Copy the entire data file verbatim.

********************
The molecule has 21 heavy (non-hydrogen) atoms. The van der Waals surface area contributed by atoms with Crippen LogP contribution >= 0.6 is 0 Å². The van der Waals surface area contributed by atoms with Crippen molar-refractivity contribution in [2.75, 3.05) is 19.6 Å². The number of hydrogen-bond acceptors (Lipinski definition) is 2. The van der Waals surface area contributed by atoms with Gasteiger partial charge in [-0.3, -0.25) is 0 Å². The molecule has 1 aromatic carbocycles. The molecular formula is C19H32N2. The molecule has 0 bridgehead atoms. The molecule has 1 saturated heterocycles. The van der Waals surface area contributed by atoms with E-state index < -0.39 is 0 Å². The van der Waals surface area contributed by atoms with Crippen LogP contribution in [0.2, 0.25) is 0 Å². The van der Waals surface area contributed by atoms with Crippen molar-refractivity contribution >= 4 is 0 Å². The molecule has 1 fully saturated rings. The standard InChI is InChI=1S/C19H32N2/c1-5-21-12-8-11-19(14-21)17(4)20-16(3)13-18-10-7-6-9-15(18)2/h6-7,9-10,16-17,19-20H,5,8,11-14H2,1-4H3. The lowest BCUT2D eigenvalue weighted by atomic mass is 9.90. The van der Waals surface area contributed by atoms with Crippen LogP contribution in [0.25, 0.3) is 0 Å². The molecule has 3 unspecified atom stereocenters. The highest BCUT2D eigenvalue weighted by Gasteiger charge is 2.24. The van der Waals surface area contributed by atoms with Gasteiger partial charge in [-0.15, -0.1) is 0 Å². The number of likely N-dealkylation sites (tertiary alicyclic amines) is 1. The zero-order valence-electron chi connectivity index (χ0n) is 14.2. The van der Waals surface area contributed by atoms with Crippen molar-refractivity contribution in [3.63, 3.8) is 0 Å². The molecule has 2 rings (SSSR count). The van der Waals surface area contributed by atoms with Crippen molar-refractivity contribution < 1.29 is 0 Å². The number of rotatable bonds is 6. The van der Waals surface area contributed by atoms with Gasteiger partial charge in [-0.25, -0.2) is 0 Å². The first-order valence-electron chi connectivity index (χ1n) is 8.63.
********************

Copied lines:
The molecule has 21 heavy (non-hydrogen) atoms. The van der Waals surface area contributed by atoms with Crippen LogP contribution >= 0.6 is 0 Å². The van der Waals surface area contributed by atoms with Crippen molar-refractivity contribution in [2.75, 3.05) is 19.6 Å². The number of hydrogen-bond acceptors (Lipinski definition) is 2. The van der Waals surface area contributed by atoms with Gasteiger partial charge in [-0.3, -0.25) is 0 Å². The molecule has 1 aromatic carbocycles. The molecular formula is C19H32N2. The molecule has 0 bridgehead atoms. The molecule has 1 saturated heterocycles. The van der Waals surface area contributed by atoms with E-state index < -0.39 is 0 Å². The van der Waals surface area contributed by atoms with Crippen LogP contribution in [0.2, 0.25) is 0 Å². The van der Waals surface area contributed by atoms with Crippen molar-refractivity contribution >= 4 is 0 Å². The molecule has 1 fully saturated rings. The standard InChI is InChI=1S/C19H32N2/c1-5-21-12-8-11-19(14-21)17(4)20-16(3)13-18-10-7-6-9-15(18)2/h6-7,9-10,16-17,19-20H,5,8,11-14H2,1-4H3. The lowest BCUT2D eigenvalue weighted by atomic mass is 9.90. The van der Waals surface area contributed by atoms with Crippen LogP contribution in [0.25, 0.3) is 0 Å². The molecule has 3 unspecified atom stereocenters. The highest BCUT2D eigenvalue weighted by Gasteiger charge is 2.24. The van der Waals surface area contributed by atoms with Gasteiger partial charge in [-0.15, -0.1) is 0 Å². The number of likely N-dealkylation sites (tertiary alicyclic amines) is 1. The zero-order valence-electron chi connectivity index (χ0n) is 14.2. The van der Waals surface area contributed by atoms with Crippen molar-refractivity contribution in [3.63, 3.8) is 0 Å². The molecule has 2 rings (SSSR count). The van der Waals surface area contributed by atoms with Crippen molar-refractivity contribution < 1.29 is 0 Å². The number of rotatable bonds is 6. The van der Waals surface area contributed by atoms with Gasteiger partial charge in [-0.25, -0.2) is 0 Å². The first-order valence-electron chi connectivity index (χ1n) is 8.63.